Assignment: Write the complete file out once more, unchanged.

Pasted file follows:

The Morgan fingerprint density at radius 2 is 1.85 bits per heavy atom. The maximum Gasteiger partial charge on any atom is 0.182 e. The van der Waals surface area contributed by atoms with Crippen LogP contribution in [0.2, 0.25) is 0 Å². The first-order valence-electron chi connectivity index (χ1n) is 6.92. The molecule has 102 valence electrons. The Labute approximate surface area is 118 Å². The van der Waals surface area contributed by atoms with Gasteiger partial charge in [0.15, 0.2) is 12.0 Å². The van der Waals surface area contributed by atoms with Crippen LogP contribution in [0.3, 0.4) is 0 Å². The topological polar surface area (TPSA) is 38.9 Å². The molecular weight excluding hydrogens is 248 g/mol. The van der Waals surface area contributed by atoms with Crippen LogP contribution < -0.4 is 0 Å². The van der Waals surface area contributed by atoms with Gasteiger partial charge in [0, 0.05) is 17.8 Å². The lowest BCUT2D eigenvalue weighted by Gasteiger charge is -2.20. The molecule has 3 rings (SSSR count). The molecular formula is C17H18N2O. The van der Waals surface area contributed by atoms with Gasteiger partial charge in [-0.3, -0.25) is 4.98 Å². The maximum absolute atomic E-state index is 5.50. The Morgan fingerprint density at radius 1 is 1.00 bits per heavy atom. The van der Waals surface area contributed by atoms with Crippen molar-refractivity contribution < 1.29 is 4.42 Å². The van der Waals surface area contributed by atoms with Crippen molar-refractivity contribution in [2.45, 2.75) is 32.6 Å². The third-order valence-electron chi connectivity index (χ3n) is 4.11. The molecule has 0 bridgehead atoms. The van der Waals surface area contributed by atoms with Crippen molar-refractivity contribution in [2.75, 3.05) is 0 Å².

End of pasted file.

The Morgan fingerprint density at radius 2 is 1.85 bits per heavy atom. The maximum Gasteiger partial charge on any atom is 0.182 e. The van der Waals surface area contributed by atoms with Crippen LogP contribution in [0.2, 0.25) is 0 Å². The first-order valence-electron chi connectivity index (χ1n) is 6.92. The molecule has 102 valence electrons. The Labute approximate surface area is 118 Å². The van der Waals surface area contributed by atoms with Gasteiger partial charge in [0.15, 0.2) is 12.0 Å². The van der Waals surface area contributed by atoms with Crippen LogP contribution in [0.3, 0.4) is 0 Å². The topological polar surface area (TPSA) is 38.9 Å². The molecular weight excluding hydrogens is 248 g/mol. The van der Waals surface area contributed by atoms with Crippen LogP contribution < -0.4 is 0 Å². The van der Waals surface area contributed by atoms with Gasteiger partial charge in [0, 0.05) is 17.8 Å². The lowest BCUT2D eigenvalue weighted by Gasteiger charge is -2.20. The molecule has 3 rings (SSSR count). The molecular formula is C17H18N2O. The van der Waals surface area contributed by atoms with Gasteiger partial charge in [-0.3, -0.25) is 4.98 Å². The maximum absolute atomic E-state index is 5.50. The Morgan fingerprint density at radius 1 is 1.00 bits per heavy atom. The van der Waals surface area contributed by atoms with Crippen molar-refractivity contribution < 1.29 is 4.42 Å². The van der Waals surface area contributed by atoms with Crippen molar-refractivity contribution in [2.45, 2.75) is 32.6 Å². The third-order valence-electron chi connectivity index (χ3n) is 4.11. The molecule has 0 bridgehead atoms. The van der Waals surface area contributed by atoms with Crippen molar-refractivity contribution in [2.75, 3.05) is 0 Å².